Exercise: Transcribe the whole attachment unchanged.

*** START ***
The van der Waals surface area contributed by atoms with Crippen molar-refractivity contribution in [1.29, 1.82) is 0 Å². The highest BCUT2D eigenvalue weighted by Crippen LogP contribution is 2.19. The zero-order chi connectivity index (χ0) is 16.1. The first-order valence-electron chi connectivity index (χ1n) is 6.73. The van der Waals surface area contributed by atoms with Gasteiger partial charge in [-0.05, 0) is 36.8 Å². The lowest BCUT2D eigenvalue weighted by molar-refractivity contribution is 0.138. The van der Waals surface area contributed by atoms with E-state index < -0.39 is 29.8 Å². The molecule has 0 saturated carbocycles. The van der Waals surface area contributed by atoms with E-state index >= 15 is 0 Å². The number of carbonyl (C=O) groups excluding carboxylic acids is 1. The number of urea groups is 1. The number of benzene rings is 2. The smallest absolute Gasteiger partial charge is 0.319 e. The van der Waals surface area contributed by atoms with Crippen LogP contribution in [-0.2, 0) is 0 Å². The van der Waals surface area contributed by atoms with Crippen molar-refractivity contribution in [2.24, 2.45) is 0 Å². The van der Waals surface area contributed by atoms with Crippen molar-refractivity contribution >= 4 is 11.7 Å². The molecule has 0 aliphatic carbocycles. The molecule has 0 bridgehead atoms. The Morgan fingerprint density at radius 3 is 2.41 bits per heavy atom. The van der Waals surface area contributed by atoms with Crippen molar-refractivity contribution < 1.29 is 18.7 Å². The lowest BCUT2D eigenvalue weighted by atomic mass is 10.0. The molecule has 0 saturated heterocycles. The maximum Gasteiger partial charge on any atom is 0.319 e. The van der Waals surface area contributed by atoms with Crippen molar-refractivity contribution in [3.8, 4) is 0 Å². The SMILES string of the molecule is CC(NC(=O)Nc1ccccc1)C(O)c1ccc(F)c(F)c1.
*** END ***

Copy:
The van der Waals surface area contributed by atoms with Crippen molar-refractivity contribution in [1.29, 1.82) is 0 Å². The highest BCUT2D eigenvalue weighted by Crippen LogP contribution is 2.19. The zero-order chi connectivity index (χ0) is 16.1. The first-order valence-electron chi connectivity index (χ1n) is 6.73. The van der Waals surface area contributed by atoms with Gasteiger partial charge in [-0.05, 0) is 36.8 Å². The lowest BCUT2D eigenvalue weighted by molar-refractivity contribution is 0.138. The van der Waals surface area contributed by atoms with E-state index < -0.39 is 29.8 Å². The molecule has 0 saturated carbocycles. The van der Waals surface area contributed by atoms with E-state index >= 15 is 0 Å². The number of carbonyl (C=O) groups excluding carboxylic acids is 1. The number of urea groups is 1. The number of benzene rings is 2. The smallest absolute Gasteiger partial charge is 0.319 e. The van der Waals surface area contributed by atoms with Crippen LogP contribution in [-0.2, 0) is 0 Å². The van der Waals surface area contributed by atoms with Crippen molar-refractivity contribution in [2.24, 2.45) is 0 Å². The van der Waals surface area contributed by atoms with Crippen molar-refractivity contribution >= 4 is 11.7 Å². The molecule has 0 aliphatic carbocycles. The molecule has 0 bridgehead atoms. The Morgan fingerprint density at radius 3 is 2.41 bits per heavy atom. The van der Waals surface area contributed by atoms with Crippen molar-refractivity contribution < 1.29 is 18.7 Å². The lowest BCUT2D eigenvalue weighted by atomic mass is 10.0. The molecule has 0 saturated heterocycles. The maximum Gasteiger partial charge on any atom is 0.319 e. The van der Waals surface area contributed by atoms with Crippen molar-refractivity contribution in [3.8, 4) is 0 Å². The SMILES string of the molecule is CC(NC(=O)Nc1ccccc1)C(O)c1ccc(F)c(F)c1.